Former FBI director James Comey and a former House speaker, John Boehner, are suing the Trump administration to block new sanctions targeting Russia over the Kremlin’s interference in the 2016 election.
The lawsuit filed in a U.S. District Court in Virginia on Thursday alleges that the Trump Justice Department was “a major player” in blocking sanctions by withholding documents from Congress that showed it was considering taking action to punish Russia for election interference.
The suit also accuses the Trump White House of “perpetuating a false narrative that the President was acting unilaterally, when in fact he was merely following longstanding Department policy and procedures, including that the president should refrain from retaliating against foreign governments.”
It alleges that, since the President announced the sanctions in February, Trump’s team has “perverted the President’s statutory authority and violated his constitutional oaths of office.”
In the suit, the attorneys for the three former Republican leaders argue that Trump’s “executive order was enacted at the behest of the White House,” and the sanctions “are based on Executive Order 13662, a non-binding Presidential Memorandum signed by the President on April 18, 2018.”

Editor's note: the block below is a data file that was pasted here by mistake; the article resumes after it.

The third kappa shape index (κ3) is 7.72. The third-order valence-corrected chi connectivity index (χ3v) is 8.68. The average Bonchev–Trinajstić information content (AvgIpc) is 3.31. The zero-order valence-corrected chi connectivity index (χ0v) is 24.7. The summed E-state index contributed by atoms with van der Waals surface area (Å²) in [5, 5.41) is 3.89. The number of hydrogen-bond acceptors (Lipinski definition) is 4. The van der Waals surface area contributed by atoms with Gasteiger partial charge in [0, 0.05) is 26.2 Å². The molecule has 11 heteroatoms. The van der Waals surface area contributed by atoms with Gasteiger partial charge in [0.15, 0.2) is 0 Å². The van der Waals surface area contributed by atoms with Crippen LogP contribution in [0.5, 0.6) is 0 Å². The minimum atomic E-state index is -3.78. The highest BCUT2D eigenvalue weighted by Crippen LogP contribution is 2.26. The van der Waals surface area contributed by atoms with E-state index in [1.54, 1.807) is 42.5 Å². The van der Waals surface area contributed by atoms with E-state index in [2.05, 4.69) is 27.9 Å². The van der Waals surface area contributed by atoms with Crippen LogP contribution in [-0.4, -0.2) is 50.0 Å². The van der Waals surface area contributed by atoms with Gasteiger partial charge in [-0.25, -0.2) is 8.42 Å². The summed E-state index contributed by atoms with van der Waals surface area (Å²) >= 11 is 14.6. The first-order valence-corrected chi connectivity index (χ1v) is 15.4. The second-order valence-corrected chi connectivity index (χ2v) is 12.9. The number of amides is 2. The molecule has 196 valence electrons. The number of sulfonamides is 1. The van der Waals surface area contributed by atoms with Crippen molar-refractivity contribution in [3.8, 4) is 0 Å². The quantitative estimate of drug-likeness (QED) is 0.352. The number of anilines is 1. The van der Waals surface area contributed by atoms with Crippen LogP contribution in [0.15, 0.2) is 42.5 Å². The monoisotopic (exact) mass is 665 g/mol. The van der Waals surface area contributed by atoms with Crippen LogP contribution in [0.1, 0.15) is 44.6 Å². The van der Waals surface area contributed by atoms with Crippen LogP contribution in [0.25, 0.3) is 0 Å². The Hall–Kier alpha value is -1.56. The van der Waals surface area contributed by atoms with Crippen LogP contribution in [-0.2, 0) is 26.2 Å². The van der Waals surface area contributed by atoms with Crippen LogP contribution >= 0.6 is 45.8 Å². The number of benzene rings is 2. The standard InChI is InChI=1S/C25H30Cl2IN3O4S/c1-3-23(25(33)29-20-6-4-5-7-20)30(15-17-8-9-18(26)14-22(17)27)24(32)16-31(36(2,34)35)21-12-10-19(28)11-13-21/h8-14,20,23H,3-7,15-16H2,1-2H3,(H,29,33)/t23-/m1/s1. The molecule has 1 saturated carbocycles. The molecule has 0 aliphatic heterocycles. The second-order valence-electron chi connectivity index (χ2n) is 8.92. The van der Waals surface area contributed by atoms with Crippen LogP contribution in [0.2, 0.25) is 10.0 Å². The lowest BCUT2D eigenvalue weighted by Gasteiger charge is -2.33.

The suit names as defendants Attorney General Jeff Sessions, Attorney General Mike Pompeo and Deputy Attorney General Sally Yates, as well as the Department of Justice, White House Counsel and Office of Management and Budget, which administers the White house budget.
The three former lawmakers also accuse the administration of “deliberately distorting” the scope of the sanctions.
The president had authorized a wide range of sanctions against Russia at the time, including economic sanctions, sanctions on foreign entities and a ban on U.N. ambassadors.
But Trump’s actions in late May and early June were met with a series of legal challenges, including one by former National Security Adviser Michael Flynn and other Trump aides who accused him of seeking to use the sanctions as leverage to force Russia to back off the hacking of Democratic Party organizations.
Trump has denied that he tried to use his authority to influence the Russian government, which had denied interfering in the election, and has repeatedly said he does not know Russian President Vladimir Putin personally.